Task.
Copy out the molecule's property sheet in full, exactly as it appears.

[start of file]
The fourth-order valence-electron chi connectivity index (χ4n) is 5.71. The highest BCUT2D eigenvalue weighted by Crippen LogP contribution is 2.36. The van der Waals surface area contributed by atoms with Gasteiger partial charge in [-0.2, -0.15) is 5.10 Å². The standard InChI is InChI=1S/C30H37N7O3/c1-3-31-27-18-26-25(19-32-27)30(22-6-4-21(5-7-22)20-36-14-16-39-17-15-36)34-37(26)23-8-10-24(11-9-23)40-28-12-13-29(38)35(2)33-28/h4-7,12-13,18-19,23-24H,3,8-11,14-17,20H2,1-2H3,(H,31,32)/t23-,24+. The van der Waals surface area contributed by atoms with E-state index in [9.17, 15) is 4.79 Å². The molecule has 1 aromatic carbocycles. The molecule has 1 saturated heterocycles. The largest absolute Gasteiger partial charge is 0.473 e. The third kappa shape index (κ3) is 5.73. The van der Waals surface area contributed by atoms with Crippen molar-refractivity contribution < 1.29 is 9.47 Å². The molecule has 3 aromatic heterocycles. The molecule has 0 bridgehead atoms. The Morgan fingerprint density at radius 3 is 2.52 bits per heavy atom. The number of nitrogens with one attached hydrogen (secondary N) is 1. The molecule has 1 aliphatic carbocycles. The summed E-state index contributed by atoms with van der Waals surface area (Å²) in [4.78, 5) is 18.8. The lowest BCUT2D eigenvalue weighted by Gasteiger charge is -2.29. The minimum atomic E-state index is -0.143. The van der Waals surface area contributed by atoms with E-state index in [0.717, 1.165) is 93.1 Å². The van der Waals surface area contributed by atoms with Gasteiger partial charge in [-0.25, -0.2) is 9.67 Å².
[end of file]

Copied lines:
The fourth-order valence-electron chi connectivity index (χ4n) is 5.71. The highest BCUT2D eigenvalue weighted by Crippen LogP contribution is 2.36. The van der Waals surface area contributed by atoms with Gasteiger partial charge in [-0.2, -0.15) is 5.10 Å². The standard InChI is InChI=1S/C30H37N7O3/c1-3-31-27-18-26-25(19-32-27)30(22-6-4-21(5-7-22)20-36-14-16-39-17-15-36)34-37(26)23-8-10-24(11-9-23)40-28-12-13-29(38)35(2)33-28/h4-7,12-13,18-19,23-24H,3,8-11,14-17,20H2,1-2H3,(H,31,32)/t23-,24+. The van der Waals surface area contributed by atoms with E-state index in [9.17, 15) is 4.79 Å². The molecule has 1 aromatic carbocycles. The molecule has 1 saturated heterocycles. The largest absolute Gasteiger partial charge is 0.473 e. The third kappa shape index (κ3) is 5.73. The van der Waals surface area contributed by atoms with Crippen molar-refractivity contribution < 1.29 is 9.47 Å². The molecule has 3 aromatic heterocycles. The molecule has 0 bridgehead atoms. The Morgan fingerprint density at radius 3 is 2.52 bits per heavy atom. The number of nitrogens with one attached hydrogen (secondary N) is 1. The molecule has 1 aliphatic carbocycles. The summed E-state index contributed by atoms with van der Waals surface area (Å²) in [4.78, 5) is 18.8. The lowest BCUT2D eigenvalue weighted by Gasteiger charge is -2.29. The minimum atomic E-state index is -0.143. The van der Waals surface area contributed by atoms with E-state index in [0.717, 1.165) is 93.1 Å². The van der Waals surface area contributed by atoms with Gasteiger partial charge in [-0.25, -0.2) is 9.67 Å².